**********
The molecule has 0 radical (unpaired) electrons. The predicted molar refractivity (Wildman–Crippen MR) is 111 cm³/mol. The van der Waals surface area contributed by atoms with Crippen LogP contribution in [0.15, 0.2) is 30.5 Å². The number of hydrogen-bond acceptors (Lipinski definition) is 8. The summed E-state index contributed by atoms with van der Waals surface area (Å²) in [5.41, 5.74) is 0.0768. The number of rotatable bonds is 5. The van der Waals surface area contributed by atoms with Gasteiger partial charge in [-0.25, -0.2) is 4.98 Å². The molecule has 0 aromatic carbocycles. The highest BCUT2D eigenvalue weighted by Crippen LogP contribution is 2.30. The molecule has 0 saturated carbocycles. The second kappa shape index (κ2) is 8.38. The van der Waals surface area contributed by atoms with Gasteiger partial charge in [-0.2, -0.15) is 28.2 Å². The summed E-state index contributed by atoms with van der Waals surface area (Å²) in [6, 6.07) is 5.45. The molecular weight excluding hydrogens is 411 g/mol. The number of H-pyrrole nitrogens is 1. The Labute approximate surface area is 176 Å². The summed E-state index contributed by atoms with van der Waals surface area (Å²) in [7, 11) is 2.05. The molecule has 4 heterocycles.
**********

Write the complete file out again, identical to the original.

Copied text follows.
The molecule has 0 radical (unpaired) electrons. The predicted molar refractivity (Wildman–Crippen MR) is 111 cm³/mol. The van der Waals surface area contributed by atoms with Crippen LogP contribution in [0.15, 0.2) is 30.5 Å². The number of hydrogen-bond acceptors (Lipinski definition) is 8. The summed E-state index contributed by atoms with van der Waals surface area (Å²) in [5.41, 5.74) is 0.0768. The number of rotatable bonds is 5. The van der Waals surface area contributed by atoms with Gasteiger partial charge in [-0.25, -0.2) is 4.98 Å². The molecule has 0 aromatic carbocycles. The highest BCUT2D eigenvalue weighted by Crippen LogP contribution is 2.30. The molecule has 0 saturated carbocycles. The second kappa shape index (κ2) is 8.38. The van der Waals surface area contributed by atoms with Gasteiger partial charge in [-0.2, -0.15) is 28.2 Å². The summed E-state index contributed by atoms with van der Waals surface area (Å²) in [6, 6.07) is 5.45. The molecular weight excluding hydrogens is 411 g/mol. The number of H-pyrrole nitrogens is 1. The Labute approximate surface area is 176 Å². The summed E-state index contributed by atoms with van der Waals surface area (Å²) in [7, 11) is 2.05. The molecule has 4 heterocycles.